For about fifteen years, I have been an active member of the Emmaüs community in Dijon. I have always been amused to notice the gap between the personality of the companions I know and the perception that the customers have about them when they are visiting the community. The necessity that these people have to confine the companions in a singular image – that means precariousness- teaches us a lot about our ways of communication. The individual is forgotten: the humour of one, the fantasy of the other, the disturbed one, the patient one or the dreamer, all of them are precarious. From this simplified reality, all these people put their mind at ease by their non-belonging to this human group : this exclusion is not theirs. Being aware of this social wandering in front of the stranger, of this necessity to put away the other in a box where the group is equivalent to individuality, I wanted to examine this mechanism of identification through my artistic work. Considering that, as I said before, picture has no more the vocation of an autonomous testimony, we can say in the same way, that every thought or concept made on the model of a picture ( for example: the stereotype) can only be the representation of itself. When a face is marked with suffering wrinkles, the portrait stiffens on these injuries and the face turns into a mask. In my work on photographic portrait , I invited some of my friends -Emmaüs companions- to play with this “mask” in play shows. By integrating these faces and these bodies into these burlesque fictions, I am refuting the image of suffering. With the addition of laugh and suffering, no one can be sure which one is going to win the match. Playing with one’s image is resisting to be confined by the picture, playing with one’s suffering is resisting to this very partitioning . This game is a disembodied portrait where the image is worth only for itself: its own “physique” reality. But this game is also a psychological incarnate portrait where the individual lends the biography of his face to a show organized all around him. This incarnation doesn’t build itself on the visual codes but on the generosity, the pleasure, the complicity to which the individual lends himself.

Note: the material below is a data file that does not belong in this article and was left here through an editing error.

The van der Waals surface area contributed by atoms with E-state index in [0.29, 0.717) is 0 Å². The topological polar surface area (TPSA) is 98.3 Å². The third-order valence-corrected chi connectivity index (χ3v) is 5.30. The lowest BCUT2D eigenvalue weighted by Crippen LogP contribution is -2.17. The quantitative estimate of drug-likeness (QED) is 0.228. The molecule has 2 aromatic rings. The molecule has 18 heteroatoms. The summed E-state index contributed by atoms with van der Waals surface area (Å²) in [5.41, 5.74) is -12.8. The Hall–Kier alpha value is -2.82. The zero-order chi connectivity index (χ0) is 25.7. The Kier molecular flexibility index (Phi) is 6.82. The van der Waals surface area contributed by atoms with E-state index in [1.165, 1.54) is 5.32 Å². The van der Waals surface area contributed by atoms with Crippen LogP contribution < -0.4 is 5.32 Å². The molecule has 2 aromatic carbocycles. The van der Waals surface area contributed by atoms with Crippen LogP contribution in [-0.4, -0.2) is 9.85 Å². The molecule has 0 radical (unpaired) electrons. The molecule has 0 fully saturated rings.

Picture dematerializes reality. In identifying himself to this alchemy, man is forgetting the reality of his body. The time of progress isn’t the time of body. Yesterday, the one who declared that the earth was round needed a life to go over it and to convince; today everybody is incredulous when a disease without any vaccine is notified. Man tries naïvely to forget his death. What are utopias when everybody takes for granted tomorrow’s progresses? An utopia can’t build itself without the awareness of its loss.
For this reason -and not for any love of ancient things- I have developed the use of rescued or hunted objects in my work . This DIY work, the universal language, reinstates the broken or thrown away object into a cycle. The making is done within the generosity of resourcefulness. This DIY has no nostalgia, but, like in my pictures, a relationship with the pleasure of children’s games. It’s a world where when you haven’t got “the thing” you invent it and when you aren’t this thing, you play it. In this DIY, the mastering of the object’s death and life is passing in transit through the body, the experimentation, the manipulation and the making. In a society of factorized objects which purity doesn’t tolerate any lost, any clumsiness, where everything is visually and economically made profitable, the DIY is linked to anachronism. Yet its noisy aesthetic quality, far away from any perfection, reveals more than the object. Where the industrial object outshines the building body to favour the social, cultural and economical body, the DIY reveals the temporal body, an imperfection: our mortality. When a DIY object joins my photographical shows as an accessory it loses the materiality and the spatiality it was sharing with the spectator. However, this materialistic reality remains in the expression of the techniques and the materials which have been used. The DIY is a shared complicity, a social experience recognized by everybody. Even absorbed into a picture, the DIY never loses its mechanical reality, its temporality, its identity. This DIY becomes the analysis vector between the fiction of the picture and the realities on which picture builds itself.
In my work, you play twice: “jouer à…” et “se jouer de…”. Playing war games, making fake guns and DIY toys integrate violence and death more violently than the picture of a real gun. When the object is false, it becomes more than a utilitarian object but a state of mind. This game of violence becomes a violence and again sets the problem of reality.